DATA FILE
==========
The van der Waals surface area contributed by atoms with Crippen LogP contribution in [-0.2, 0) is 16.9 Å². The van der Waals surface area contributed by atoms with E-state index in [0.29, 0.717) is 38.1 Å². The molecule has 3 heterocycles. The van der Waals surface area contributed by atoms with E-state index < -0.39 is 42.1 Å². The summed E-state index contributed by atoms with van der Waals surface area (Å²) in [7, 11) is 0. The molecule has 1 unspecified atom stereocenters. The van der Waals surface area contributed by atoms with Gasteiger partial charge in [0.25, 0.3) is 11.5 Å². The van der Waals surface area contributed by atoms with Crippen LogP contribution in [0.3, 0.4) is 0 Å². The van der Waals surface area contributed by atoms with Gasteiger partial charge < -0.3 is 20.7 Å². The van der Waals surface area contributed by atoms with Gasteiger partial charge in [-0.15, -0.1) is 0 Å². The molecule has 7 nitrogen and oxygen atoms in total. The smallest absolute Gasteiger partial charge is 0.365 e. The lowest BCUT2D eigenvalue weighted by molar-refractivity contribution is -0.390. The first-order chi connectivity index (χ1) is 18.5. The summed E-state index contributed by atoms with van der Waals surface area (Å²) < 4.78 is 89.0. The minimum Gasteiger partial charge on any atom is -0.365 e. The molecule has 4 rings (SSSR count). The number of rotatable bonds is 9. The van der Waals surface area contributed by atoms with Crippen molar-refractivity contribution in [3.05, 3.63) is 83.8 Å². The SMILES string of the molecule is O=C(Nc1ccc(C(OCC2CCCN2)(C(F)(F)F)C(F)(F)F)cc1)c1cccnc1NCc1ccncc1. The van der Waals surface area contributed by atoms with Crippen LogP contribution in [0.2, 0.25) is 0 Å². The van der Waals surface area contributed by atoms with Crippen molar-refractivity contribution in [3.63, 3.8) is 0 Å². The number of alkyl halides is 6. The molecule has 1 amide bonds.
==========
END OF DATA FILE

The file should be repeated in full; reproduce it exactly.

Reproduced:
The van der Waals surface area contributed by atoms with Crippen LogP contribution in [-0.2, 0) is 16.9 Å². The van der Waals surface area contributed by atoms with E-state index in [0.29, 0.717) is 38.1 Å². The molecule has 3 heterocycles. The van der Waals surface area contributed by atoms with E-state index < -0.39 is 42.1 Å². The summed E-state index contributed by atoms with van der Waals surface area (Å²) in [7, 11) is 0. The molecule has 1 unspecified atom stereocenters. The van der Waals surface area contributed by atoms with Gasteiger partial charge in [0.25, 0.3) is 11.5 Å². The van der Waals surface area contributed by atoms with Crippen LogP contribution in [0.3, 0.4) is 0 Å². The van der Waals surface area contributed by atoms with Gasteiger partial charge < -0.3 is 20.7 Å². The van der Waals surface area contributed by atoms with Gasteiger partial charge in [-0.15, -0.1) is 0 Å². The molecule has 7 nitrogen and oxygen atoms in total. The smallest absolute Gasteiger partial charge is 0.365 e. The lowest BCUT2D eigenvalue weighted by molar-refractivity contribution is -0.390. The first-order chi connectivity index (χ1) is 18.5. The summed E-state index contributed by atoms with van der Waals surface area (Å²) < 4.78 is 89.0. The minimum Gasteiger partial charge on any atom is -0.365 e. The molecule has 4 rings (SSSR count). The number of rotatable bonds is 9. The van der Waals surface area contributed by atoms with Crippen molar-refractivity contribution in [3.05, 3.63) is 83.8 Å². The SMILES string of the molecule is O=C(Nc1ccc(C(OCC2CCCN2)(C(F)(F)F)C(F)(F)F)cc1)c1cccnc1NCc1ccncc1. The van der Waals surface area contributed by atoms with Crippen LogP contribution in [0.2, 0.25) is 0 Å². The van der Waals surface area contributed by atoms with Crippen molar-refractivity contribution in [3.63, 3.8) is 0 Å². The number of alkyl halides is 6. The molecule has 1 amide bonds.